wellness sanctuary Mar 24, 2022

What is black seed

Black seed comes from the plant Nigella Sativa. Technically a member of the buttercup family, Nigella Sativa has small, curved black seeds with a rough texture, that are cultivated for the abundance of health benefits that they provide.

Why I use black seed

Benefits and history of black seed

The Arabs refer to black seeds as the Seed of Baraka. Baraka means “endless bounty and blessings” and this wonder seed couldn’t be more aptly named!

The use of black seed as a medicine dates back to Ancient Egypt, and evidence of the seed was even found in King Tut’s tomb. Also known as ‘black cumin’, ‘black caraway’, and ‘black onion seeds’, this seed has been extensively cultivated, used and its benefits long touted.

In more recent times, black seed has been studied fairly extensively and the conclusion across the board is that there is little that this seed can’t do, when it comes to health and wellbeing! Among the most interesting discoveries is its effect on the scourge of the modern day: the superbug. Antibiotic resistant bacteria, like MRSA, are becoming more and more common. A recent study at Jawaharlal Nehru Medical College compared black seed (oil) against standard antibiotic treatments like Amoxicillin and Tetracycline: “Out of 144 strains tested, most of which were resistant to a number of antibiotics, 97 were inhibited by the oil of black cumin.”*

There are over 600 studies that show the benefits of the active chemical compounds—crystalline nigellone, thymohydroquinone and thymoquinone—in black seed and black seed oil (the latter which is derived directly from the pressing of the whole seed), but here’s a quick rundown!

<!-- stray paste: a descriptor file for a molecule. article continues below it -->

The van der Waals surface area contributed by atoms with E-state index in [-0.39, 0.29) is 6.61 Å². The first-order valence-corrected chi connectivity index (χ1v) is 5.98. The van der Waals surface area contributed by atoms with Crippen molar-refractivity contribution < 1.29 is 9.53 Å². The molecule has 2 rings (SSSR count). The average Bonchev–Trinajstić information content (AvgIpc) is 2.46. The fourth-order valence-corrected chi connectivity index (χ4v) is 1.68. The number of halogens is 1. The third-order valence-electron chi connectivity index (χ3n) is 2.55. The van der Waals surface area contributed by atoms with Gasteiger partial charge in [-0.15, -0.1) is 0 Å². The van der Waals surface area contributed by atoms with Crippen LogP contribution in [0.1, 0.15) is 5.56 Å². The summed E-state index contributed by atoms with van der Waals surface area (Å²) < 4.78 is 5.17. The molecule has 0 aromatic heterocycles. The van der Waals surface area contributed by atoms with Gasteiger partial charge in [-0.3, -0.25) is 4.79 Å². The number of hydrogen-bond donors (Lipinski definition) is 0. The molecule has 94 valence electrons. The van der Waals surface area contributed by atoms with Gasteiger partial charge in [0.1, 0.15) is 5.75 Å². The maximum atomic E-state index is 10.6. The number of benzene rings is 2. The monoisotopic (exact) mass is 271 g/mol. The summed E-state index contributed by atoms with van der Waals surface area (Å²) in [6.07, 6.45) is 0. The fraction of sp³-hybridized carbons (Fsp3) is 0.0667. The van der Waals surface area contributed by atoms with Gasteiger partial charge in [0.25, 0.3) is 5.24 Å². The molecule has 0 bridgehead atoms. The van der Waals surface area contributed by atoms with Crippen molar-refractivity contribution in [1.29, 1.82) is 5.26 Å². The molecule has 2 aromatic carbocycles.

• Antihistaminic and anti-asthmatic effects — depending on the cause of the allergy / asthmatic reactions, black seed compounds have been found to be as or more effective than traditional treatment methods.
  • Anti-cancer — the phytochemical compounds have been shown to induce cell death in cancers such as breast, leukemia, brain tumors, pancreatic, lung, colon, cervical and even oral cancer. Further, the black seed compound of thymoquinone, when combined with conventional chemotherapy, have proven to make the overall treatment more effective while decreasing the toxic side effects of the chemo.
  • Digestive aid — black seed decrease gas and bloating and help to alleviate stomach pain related to poor digestion.
  • Healing of liver related ailments — poor liver function, regardless of its origin (alcohol consumption, medication, disease) has been shown to be greatly improved!
  • Diabetes — black seed improves glucose tolerance in type 2 diabetics as efficiently as standard treatments like metformin.

How to use black seed

With all these benefits, and no side effects, evidenced, black seed should be a part of most anyone’s health regime, both as a curative and preventative measure. Available as both a seed and an oil, it can be ingested directly, as I have done, put into cooking or used directly on the skin or hair to improve these as well!

A teaspoon a day will help to keep disease at bay!

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